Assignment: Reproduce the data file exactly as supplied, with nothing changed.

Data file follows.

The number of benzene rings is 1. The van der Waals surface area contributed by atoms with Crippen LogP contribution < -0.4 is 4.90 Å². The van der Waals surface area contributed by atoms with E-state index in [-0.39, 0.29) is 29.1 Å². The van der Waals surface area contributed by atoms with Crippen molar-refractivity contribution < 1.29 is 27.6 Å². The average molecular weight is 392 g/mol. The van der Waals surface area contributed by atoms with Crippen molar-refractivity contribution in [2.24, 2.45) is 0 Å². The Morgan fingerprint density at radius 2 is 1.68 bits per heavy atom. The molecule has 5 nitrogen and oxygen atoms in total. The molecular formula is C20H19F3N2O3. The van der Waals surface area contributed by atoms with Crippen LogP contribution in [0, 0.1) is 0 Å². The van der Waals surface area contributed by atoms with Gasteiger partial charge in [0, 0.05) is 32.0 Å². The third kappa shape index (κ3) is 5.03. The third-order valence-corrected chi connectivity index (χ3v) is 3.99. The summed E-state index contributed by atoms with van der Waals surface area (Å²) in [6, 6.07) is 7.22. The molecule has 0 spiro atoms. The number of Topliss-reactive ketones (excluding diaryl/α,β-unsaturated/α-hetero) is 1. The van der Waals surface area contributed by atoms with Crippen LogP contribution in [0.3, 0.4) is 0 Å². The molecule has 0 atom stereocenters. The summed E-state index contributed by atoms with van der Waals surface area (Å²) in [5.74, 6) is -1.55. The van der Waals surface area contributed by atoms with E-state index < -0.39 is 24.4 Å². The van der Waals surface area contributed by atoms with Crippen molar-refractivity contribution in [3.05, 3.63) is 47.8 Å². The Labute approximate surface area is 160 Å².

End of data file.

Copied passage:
The number of benzene rings is 1. The van der Waals surface area contributed by atoms with Crippen LogP contribution < -0.4 is 4.90 Å². The van der Waals surface area contributed by atoms with E-state index in [-0.39, 0.29) is 29.1 Å². The van der Waals surface area contributed by atoms with Crippen molar-refractivity contribution < 1.29 is 27.6 Å². The average molecular weight is 392 g/mol. The van der Waals surface area contributed by atoms with Crippen molar-refractivity contribution in [2.24, 2.45) is 0 Å². The Morgan fingerprint density at radius 2 is 1.68 bits per heavy atom. The molecule has 5 nitrogen and oxygen atoms in total. The molecular formula is C20H19F3N2O3. The van der Waals surface area contributed by atoms with Crippen LogP contribution in [0, 0.1) is 0 Å². The van der Waals surface area contributed by atoms with Gasteiger partial charge in [0, 0.05) is 32.0 Å². The third kappa shape index (κ3) is 5.03. The third-order valence-corrected chi connectivity index (χ3v) is 3.99. The summed E-state index contributed by atoms with van der Waals surface area (Å²) in [6, 6.07) is 7.22. The molecule has 0 spiro atoms. The number of Topliss-reactive ketones (excluding diaryl/α,β-unsaturated/α-hetero) is 1. The van der Waals surface area contributed by atoms with Crippen LogP contribution in [0.3, 0.4) is 0 Å². The molecule has 0 atom stereocenters. The summed E-state index contributed by atoms with van der Waals surface area (Å²) in [5.74, 6) is -1.55. The van der Waals surface area contributed by atoms with E-state index < -0.39 is 24.4 Å². The van der Waals surface area contributed by atoms with Crippen molar-refractivity contribution in [3.05, 3.63) is 47.8 Å². The Labute approximate surface area is 160 Å².